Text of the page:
Ideal for Older Adults: Age-related muscle and bone loss is normal. The key is not to let yourself become sedentary. An active lifestyle has been shown to decrease and prevent sarcopenia (muscle loss) and osteoporosis (bone loss). Athletic power training utilizes exercises that activate fast-twitch muscle fibers, which is ideal for muscle growth. What’s more, many plyometric exercises are high impact, promoting greater bone density. 
Decreased Risk of Injury: Studies suggest that proper power and strength training can decrease the risk of injury from day-to-day movements and future workouts. The focus on proper movement and posture translates well into real-world activities and errands. 
How to Increase Power (Based on Science)
If you want to increase athletic power, studies suggest that the best way to do it is by alternating the following training styles:
First, train with heavy loads that are 85% to 100% intensity or choose a weight that you can safely and properly pick up between one to five repetition maximum. As we’ve discussed above, move as quickly as you can with perfect form and execution.
Second, train with light loads that are 30% to 45% one-repetition maximum intensity or choose a weight that you can safely lift for 8 to 10 repetitions at high speeds.
Focus on heavier training loads first then complement the rest of the workout with the lighter training loads and faster speeds.
Types of Exercises to Increase Power
There are three types of exercises you can put into your training program to increase power:
Plyometrics: Also referred to as jump training, plyometrics are exercises with a lighter load and heavy intensity. Use 3 to 5 sets of 8 to 12 repetitions for plyometric exercises.
SAQ (Speed, Agility, and Quickness): Ideal for athletes who need to move fast and be able to change direction quickly, SAQ drills significantly improve sprinting power, acceleration, and bodily response to environmental stimuli. Use 3 to 5 sets of 3 to 5 repetitions for SAQ drills.
Resistance Training: Traditional weightlifting and bodyweight training would fall into the resistance training category. From explosive push-ups to barbell back squats, weightlifting is still one of the best ways to build power. As discussed above, use either 3 to 5 sets of 1 to 5 repetitions with a heavy load or 8 to 10 repetitions with a lighter load.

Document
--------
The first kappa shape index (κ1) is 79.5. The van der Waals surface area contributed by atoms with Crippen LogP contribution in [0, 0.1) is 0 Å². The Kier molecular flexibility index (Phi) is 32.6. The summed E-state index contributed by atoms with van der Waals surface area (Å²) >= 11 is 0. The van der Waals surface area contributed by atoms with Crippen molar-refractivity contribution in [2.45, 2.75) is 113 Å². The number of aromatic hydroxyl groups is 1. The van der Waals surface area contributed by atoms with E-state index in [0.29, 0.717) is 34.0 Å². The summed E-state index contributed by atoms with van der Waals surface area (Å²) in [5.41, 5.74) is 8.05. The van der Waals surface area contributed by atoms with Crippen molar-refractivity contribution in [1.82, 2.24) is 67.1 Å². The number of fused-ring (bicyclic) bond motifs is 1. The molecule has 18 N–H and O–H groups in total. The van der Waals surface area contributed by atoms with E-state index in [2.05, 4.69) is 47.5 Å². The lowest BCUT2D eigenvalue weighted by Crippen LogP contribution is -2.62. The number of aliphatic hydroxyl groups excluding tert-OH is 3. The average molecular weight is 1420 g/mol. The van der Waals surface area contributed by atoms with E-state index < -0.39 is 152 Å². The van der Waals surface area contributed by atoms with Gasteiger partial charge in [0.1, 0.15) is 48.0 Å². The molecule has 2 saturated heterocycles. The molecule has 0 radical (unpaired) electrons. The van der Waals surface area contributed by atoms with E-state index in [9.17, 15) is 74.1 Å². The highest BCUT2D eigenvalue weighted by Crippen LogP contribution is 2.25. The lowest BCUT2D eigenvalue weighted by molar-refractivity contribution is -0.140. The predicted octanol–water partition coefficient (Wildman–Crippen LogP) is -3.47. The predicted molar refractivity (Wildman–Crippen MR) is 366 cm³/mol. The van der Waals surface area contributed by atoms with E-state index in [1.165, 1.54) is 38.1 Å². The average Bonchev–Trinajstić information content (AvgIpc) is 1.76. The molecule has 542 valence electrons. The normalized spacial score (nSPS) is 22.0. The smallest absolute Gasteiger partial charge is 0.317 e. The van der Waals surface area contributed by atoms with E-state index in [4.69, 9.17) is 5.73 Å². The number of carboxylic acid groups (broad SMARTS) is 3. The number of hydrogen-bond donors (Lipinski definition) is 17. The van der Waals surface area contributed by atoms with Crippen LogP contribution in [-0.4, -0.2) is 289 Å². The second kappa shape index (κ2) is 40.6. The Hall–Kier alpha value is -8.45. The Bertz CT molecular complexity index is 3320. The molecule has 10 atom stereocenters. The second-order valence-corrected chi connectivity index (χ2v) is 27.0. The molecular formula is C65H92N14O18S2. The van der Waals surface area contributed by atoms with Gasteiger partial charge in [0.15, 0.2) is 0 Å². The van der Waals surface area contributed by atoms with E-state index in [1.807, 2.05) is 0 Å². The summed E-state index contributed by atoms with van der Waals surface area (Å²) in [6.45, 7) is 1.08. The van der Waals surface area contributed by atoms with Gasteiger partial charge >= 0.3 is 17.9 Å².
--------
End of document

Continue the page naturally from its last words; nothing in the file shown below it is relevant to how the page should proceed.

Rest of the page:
Athletic Power Workout
Below, you’ll find an athletic power workout to get you started. There are three separate workouts. We recommend performing two workouts each day for three days per week with a day of rest in between.
- On Day One (e.g., Monday), you’ll perform Workout 1 and Workout 2.
- On Day Two (e.g., Wednesday), you’ll perform Workout 3 and Workout 1.
- On Day Three (e.g., Friday), you’ll perform Workout 2 and Workout 3.
- Top Half Bench Press: 3 to 5 sets of 3 to 6 reps
- Decelerating Push-Up to Med Ball Throws: 3-5 x 40 seconds
- Speed Press: 45 percent of Top Half Bench Press, 3-5 sets to complete failure, a brief rest, then push out 5 final reps.
- Explosive Bench Push-Ups: 3-5 x 5
Workout 2 Circuit
- Top Half Squat: 3-5 x 6
- Jumping Good Morning: 3-5 x 10
- Plyoball Release Box Jump Squat: 3-5 x 5
- Single-Leg Box Jump: 3-5 x 5 each side
- Banded Deadlift Warm-Up: 25 reps
- Bear Press: 4 × 6
- Plyoball Thruster: 4 × 8
- Banded Deadlift: Explosive 3 rounds at body weight. Each round is one minute.
- Add one min round to the Banded Deadlift every time you do it but no more than four rounds.
Supplement Smart with this Workout
The workout above is supplemental to an already solid program. Since it focuses on power workouts, you’ll want to alternate these workouts with strength-focused workouts.
Remember, power workouts aren’t just for athletes. Everyone can incorporate them into their current fitness programs, and they should because the benefits include better performance, weight loss, muscle growth, and improved quality of life.
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David J. Sautter has combined a lifelong passion for writing with over a decade of experience as an NASM-certified personal trainer, fitness-nutrition specialist, and sports-conditioning specialist. David has written hundreds of blog posts as well as dozens of e-books, training guides, and online courses covering a range of health and fitness topics. In his free time, David enjoys writing about staying fit while traveling abroad for his blog, FitnessWanders.com. Learn more about David Sautter at WriteFit.com.